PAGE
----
Extradimensional Cephalopod adds to the April Fool’s Day ethics lore on Ethics Alarms, commenting on the post about Google’s “Mic Drop” debacle.I especially like the three April Fool’s Day guidelines at the end.
April Fool’s Day is essentially “Betray Someone Who Trusts You So You Can Mock Them” Day, and I have come to detest it. The internet has made the tradition less tolerable than ever, with web hoaxes multiplying the victims of “jokes” from individual friends and family members into thousands of strangers.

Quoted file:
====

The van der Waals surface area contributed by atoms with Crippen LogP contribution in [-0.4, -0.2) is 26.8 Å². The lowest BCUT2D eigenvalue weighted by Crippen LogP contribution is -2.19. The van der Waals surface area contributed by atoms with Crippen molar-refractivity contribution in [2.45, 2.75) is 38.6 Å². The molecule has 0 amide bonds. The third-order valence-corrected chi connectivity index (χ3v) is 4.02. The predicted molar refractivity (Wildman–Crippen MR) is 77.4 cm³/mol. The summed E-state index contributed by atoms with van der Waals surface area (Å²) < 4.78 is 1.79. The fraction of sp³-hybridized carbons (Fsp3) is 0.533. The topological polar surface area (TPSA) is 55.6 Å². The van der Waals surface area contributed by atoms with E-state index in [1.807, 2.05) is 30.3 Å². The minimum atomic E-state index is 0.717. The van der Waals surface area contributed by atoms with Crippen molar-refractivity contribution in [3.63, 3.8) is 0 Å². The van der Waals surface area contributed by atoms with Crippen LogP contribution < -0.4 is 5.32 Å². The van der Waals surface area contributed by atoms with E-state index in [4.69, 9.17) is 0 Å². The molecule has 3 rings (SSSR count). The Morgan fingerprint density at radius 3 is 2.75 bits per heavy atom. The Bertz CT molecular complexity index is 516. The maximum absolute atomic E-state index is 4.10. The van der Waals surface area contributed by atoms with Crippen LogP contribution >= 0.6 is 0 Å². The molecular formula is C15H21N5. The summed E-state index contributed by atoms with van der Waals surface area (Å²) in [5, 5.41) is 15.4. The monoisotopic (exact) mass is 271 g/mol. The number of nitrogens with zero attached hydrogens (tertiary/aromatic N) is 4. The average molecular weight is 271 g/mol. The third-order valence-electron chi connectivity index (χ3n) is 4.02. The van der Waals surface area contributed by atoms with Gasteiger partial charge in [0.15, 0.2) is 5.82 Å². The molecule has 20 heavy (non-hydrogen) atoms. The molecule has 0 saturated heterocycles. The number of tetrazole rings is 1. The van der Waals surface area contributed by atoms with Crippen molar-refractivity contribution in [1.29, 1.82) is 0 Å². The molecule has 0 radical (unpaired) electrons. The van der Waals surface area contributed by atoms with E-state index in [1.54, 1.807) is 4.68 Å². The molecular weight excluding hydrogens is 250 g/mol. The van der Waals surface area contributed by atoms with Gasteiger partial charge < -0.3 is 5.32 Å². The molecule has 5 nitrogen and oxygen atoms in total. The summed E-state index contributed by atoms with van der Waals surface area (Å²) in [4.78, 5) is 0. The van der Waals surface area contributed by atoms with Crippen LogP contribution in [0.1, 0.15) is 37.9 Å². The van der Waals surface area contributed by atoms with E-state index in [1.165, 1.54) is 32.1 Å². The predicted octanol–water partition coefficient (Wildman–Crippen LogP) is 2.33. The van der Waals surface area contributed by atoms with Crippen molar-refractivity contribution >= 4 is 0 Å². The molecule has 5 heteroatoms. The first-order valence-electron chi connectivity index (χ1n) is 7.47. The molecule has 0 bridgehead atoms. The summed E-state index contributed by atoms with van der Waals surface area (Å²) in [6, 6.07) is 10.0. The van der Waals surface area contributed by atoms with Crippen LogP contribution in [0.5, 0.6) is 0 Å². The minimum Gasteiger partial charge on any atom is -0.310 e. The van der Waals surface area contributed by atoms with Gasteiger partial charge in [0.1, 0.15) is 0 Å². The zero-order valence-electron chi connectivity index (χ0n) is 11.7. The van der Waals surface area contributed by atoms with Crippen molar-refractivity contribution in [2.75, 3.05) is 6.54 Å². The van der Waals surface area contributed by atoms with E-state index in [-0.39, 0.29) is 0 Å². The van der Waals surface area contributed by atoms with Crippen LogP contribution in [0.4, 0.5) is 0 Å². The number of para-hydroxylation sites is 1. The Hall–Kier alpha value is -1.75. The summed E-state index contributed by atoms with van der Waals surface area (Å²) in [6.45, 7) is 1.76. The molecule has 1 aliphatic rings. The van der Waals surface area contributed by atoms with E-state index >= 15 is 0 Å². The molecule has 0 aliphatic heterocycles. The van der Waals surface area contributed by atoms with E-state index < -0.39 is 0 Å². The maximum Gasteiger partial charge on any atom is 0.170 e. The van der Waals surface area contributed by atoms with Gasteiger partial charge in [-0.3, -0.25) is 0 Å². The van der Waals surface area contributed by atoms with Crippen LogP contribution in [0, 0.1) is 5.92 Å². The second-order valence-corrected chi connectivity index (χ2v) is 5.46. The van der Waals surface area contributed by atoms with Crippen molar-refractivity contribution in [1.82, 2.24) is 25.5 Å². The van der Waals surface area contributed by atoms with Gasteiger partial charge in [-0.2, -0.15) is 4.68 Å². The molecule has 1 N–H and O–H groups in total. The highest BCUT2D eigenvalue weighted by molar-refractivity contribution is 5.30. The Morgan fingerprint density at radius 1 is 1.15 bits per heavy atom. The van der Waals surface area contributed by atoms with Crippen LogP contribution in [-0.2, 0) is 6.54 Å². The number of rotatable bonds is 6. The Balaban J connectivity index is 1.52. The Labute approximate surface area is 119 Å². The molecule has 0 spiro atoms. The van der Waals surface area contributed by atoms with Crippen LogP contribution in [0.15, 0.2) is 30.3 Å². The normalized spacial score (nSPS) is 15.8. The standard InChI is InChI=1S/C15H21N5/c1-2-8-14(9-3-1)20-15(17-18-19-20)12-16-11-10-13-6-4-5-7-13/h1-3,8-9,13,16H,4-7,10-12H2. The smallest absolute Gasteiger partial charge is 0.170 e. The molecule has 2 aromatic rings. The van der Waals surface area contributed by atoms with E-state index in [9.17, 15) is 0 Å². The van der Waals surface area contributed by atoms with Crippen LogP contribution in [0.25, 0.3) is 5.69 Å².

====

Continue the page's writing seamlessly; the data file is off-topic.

What is necessary to have an April Fool’s prank “work” is for someone to trust the prankster and ideally to not be especially aware of April Fool’s Day. I have a problem with the latter: imposing a tradition on someone who doesn’t embrace the tradition is unethical. The first part is also ethically troubling when the April Fooler is a person or entity who is obligated to be trustworthy. I would never host an April Fool’s gag on Ethics Alarms, and I have criticized other professionals who have carelessly used their professional blogs to indulge their juvenile senses of humor at the expense of others. No professional should be pulling tricks on clients or anyone who looks to them for facts, advice, experience or truth. That means April Fool’s Day is off limits to doctors, lawyers, journalists, elected officials, serious bloggers, accountants, law enforcement officials, teachers and priests in their official capacities, to name just a few. It also means that corporations should leave the faux holiday from honesty to individuals.